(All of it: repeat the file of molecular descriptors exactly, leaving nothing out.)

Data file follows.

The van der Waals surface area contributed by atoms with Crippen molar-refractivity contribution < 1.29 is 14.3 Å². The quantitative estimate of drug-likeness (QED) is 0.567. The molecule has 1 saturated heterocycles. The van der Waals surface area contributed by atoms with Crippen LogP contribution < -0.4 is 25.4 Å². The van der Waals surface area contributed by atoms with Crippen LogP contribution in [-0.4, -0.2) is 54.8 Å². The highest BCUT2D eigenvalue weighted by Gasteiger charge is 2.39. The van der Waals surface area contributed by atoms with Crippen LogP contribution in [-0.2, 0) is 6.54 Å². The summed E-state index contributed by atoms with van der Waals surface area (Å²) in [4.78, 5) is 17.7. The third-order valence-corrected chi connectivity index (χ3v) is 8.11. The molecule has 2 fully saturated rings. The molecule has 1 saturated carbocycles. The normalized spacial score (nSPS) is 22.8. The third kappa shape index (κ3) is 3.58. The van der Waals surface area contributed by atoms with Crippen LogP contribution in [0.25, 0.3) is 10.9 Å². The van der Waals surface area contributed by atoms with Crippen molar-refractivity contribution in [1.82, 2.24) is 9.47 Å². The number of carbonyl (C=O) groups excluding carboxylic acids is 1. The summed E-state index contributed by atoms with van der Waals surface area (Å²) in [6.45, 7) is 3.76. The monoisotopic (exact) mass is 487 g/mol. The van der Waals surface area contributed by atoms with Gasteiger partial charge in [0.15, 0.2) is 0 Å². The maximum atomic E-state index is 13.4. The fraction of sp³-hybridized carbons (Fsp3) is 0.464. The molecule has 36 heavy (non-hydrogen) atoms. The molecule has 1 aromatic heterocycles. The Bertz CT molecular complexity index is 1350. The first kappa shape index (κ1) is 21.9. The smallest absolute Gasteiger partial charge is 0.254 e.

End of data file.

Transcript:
The van der Waals surface area contributed by atoms with Crippen molar-refractivity contribution < 1.29 is 14.3 Å². The quantitative estimate of drug-likeness (QED) is 0.567. The molecule has 1 saturated heterocycles. The van der Waals surface area contributed by atoms with Crippen LogP contribution < -0.4 is 25.4 Å². The van der Waals surface area contributed by atoms with Crippen LogP contribution in [-0.4, -0.2) is 54.8 Å². The highest BCUT2D eigenvalue weighted by Gasteiger charge is 2.39. The van der Waals surface area contributed by atoms with Crippen LogP contribution in [-0.2, 0) is 6.54 Å². The summed E-state index contributed by atoms with van der Waals surface area (Å²) in [4.78, 5) is 17.7. The third-order valence-corrected chi connectivity index (χ3v) is 8.11. The molecule has 2 fully saturated rings. The molecule has 1 saturated carbocycles. The normalized spacial score (nSPS) is 22.8. The third kappa shape index (κ3) is 3.58. The van der Waals surface area contributed by atoms with Crippen LogP contribution in [0.25, 0.3) is 10.9 Å². The van der Waals surface area contributed by atoms with Crippen molar-refractivity contribution in [1.82, 2.24) is 9.47 Å². The number of carbonyl (C=O) groups excluding carboxylic acids is 1. The summed E-state index contributed by atoms with van der Waals surface area (Å²) in [6.45, 7) is 3.76. The monoisotopic (exact) mass is 487 g/mol. The van der Waals surface area contributed by atoms with Gasteiger partial charge in [0.15, 0.2) is 0 Å². The maximum atomic E-state index is 13.4. The fraction of sp³-hybridized carbons (Fsp3) is 0.464. The molecule has 36 heavy (non-hydrogen) atoms. The molecule has 1 aromatic heterocycles. The Bertz CT molecular complexity index is 1350. The first kappa shape index (κ1) is 21.9. The smallest absolute Gasteiger partial charge is 0.254 e.